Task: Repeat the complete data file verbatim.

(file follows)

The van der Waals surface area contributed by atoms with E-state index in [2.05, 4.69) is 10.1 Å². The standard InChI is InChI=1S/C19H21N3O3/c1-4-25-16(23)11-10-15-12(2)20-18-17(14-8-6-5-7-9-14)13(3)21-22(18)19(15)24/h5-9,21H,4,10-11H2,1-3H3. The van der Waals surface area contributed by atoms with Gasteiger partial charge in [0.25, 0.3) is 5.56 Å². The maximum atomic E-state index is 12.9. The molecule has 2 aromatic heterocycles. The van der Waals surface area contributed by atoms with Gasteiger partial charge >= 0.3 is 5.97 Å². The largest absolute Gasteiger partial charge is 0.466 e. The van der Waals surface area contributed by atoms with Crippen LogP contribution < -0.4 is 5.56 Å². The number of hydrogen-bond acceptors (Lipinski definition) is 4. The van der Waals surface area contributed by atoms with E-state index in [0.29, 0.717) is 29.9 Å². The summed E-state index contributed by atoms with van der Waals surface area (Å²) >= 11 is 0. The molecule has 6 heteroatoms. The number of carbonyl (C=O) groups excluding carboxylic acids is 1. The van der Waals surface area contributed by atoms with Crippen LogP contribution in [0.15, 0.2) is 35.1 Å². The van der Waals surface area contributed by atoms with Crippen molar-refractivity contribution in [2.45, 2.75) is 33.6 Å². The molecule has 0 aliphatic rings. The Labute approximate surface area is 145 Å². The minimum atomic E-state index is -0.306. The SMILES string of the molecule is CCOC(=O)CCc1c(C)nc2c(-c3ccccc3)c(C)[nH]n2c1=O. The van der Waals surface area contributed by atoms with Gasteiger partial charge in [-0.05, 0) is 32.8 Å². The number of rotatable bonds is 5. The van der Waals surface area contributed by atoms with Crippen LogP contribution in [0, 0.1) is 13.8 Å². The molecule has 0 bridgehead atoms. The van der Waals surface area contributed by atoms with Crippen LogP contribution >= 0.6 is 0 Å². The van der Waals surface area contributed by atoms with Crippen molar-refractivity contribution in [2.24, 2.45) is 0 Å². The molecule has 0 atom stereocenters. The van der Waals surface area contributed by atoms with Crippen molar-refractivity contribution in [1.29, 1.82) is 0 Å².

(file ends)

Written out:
The van der Waals surface area contributed by atoms with E-state index in [2.05, 4.69) is 10.1 Å². The standard InChI is InChI=1S/C19H21N3O3/c1-4-25-16(23)11-10-15-12(2)20-18-17(14-8-6-5-7-9-14)13(3)21-22(18)19(15)24/h5-9,21H,4,10-11H2,1-3H3. The van der Waals surface area contributed by atoms with Gasteiger partial charge in [0.25, 0.3) is 5.56 Å². The maximum atomic E-state index is 12.9. The molecule has 2 aromatic heterocycles. The van der Waals surface area contributed by atoms with Gasteiger partial charge >= 0.3 is 5.97 Å². The largest absolute Gasteiger partial charge is 0.466 e. The van der Waals surface area contributed by atoms with Crippen LogP contribution < -0.4 is 5.56 Å². The number of hydrogen-bond acceptors (Lipinski definition) is 4. The van der Waals surface area contributed by atoms with E-state index in [0.29, 0.717) is 29.9 Å². The summed E-state index contributed by atoms with van der Waals surface area (Å²) >= 11 is 0. The molecule has 6 heteroatoms. The number of carbonyl (C=O) groups excluding carboxylic acids is 1. The van der Waals surface area contributed by atoms with Crippen LogP contribution in [0.15, 0.2) is 35.1 Å². The van der Waals surface area contributed by atoms with Crippen molar-refractivity contribution in [2.45, 2.75) is 33.6 Å². The molecule has 0 aliphatic rings. The Labute approximate surface area is 145 Å². The minimum atomic E-state index is -0.306. The SMILES string of the molecule is CCOC(=O)CCc1c(C)nc2c(-c3ccccc3)c(C)[nH]n2c1=O. The van der Waals surface area contributed by atoms with Gasteiger partial charge in [-0.05, 0) is 32.8 Å². The number of rotatable bonds is 5. The van der Waals surface area contributed by atoms with Crippen LogP contribution in [0, 0.1) is 13.8 Å². The molecule has 0 bridgehead atoms. The van der Waals surface area contributed by atoms with Crippen LogP contribution >= 0.6 is 0 Å². The van der Waals surface area contributed by atoms with Crippen molar-refractivity contribution in [2.24, 2.45) is 0 Å². The molecule has 0 atom stereocenters. The van der Waals surface area contributed by atoms with Crippen molar-refractivity contribution in [1.29, 1.82) is 0 Å².